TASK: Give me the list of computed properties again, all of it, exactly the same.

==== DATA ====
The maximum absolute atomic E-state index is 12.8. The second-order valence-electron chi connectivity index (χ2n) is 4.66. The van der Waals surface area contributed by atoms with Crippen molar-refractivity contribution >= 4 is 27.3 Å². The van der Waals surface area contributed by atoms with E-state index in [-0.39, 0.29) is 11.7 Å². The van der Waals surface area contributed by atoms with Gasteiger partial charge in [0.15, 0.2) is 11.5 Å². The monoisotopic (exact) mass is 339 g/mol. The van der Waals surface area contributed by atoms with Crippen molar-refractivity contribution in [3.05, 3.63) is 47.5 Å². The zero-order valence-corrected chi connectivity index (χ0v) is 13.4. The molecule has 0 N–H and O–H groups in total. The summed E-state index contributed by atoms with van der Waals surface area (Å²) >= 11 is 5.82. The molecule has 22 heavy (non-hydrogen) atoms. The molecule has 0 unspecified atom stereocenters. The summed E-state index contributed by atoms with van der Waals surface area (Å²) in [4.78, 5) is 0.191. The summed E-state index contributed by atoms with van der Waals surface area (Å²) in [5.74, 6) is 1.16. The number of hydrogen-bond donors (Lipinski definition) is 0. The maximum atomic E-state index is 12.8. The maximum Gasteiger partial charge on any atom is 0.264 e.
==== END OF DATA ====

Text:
The maximum absolute atomic E-state index is 12.8. The second-order valence-electron chi connectivity index (χ2n) is 4.66. The van der Waals surface area contributed by atoms with Crippen molar-refractivity contribution >= 4 is 27.3 Å². The van der Waals surface area contributed by atoms with E-state index in [-0.39, 0.29) is 11.7 Å². The van der Waals surface area contributed by atoms with Gasteiger partial charge in [0.15, 0.2) is 11.5 Å². The monoisotopic (exact) mass is 339 g/mol. The van der Waals surface area contributed by atoms with Crippen molar-refractivity contribution in [3.05, 3.63) is 47.5 Å². The zero-order valence-corrected chi connectivity index (χ0v) is 13.4. The molecule has 0 N–H and O–H groups in total. The summed E-state index contributed by atoms with van der Waals surface area (Å²) >= 11 is 5.82. The molecule has 22 heavy (non-hydrogen) atoms. The molecule has 0 unspecified atom stereocenters. The summed E-state index contributed by atoms with van der Waals surface area (Å²) in [4.78, 5) is 0.191. The summed E-state index contributed by atoms with van der Waals surface area (Å²) in [5.74, 6) is 1.16. The number of hydrogen-bond donors (Lipinski definition) is 0. The maximum atomic E-state index is 12.8. The maximum Gasteiger partial charge on any atom is 0.264 e.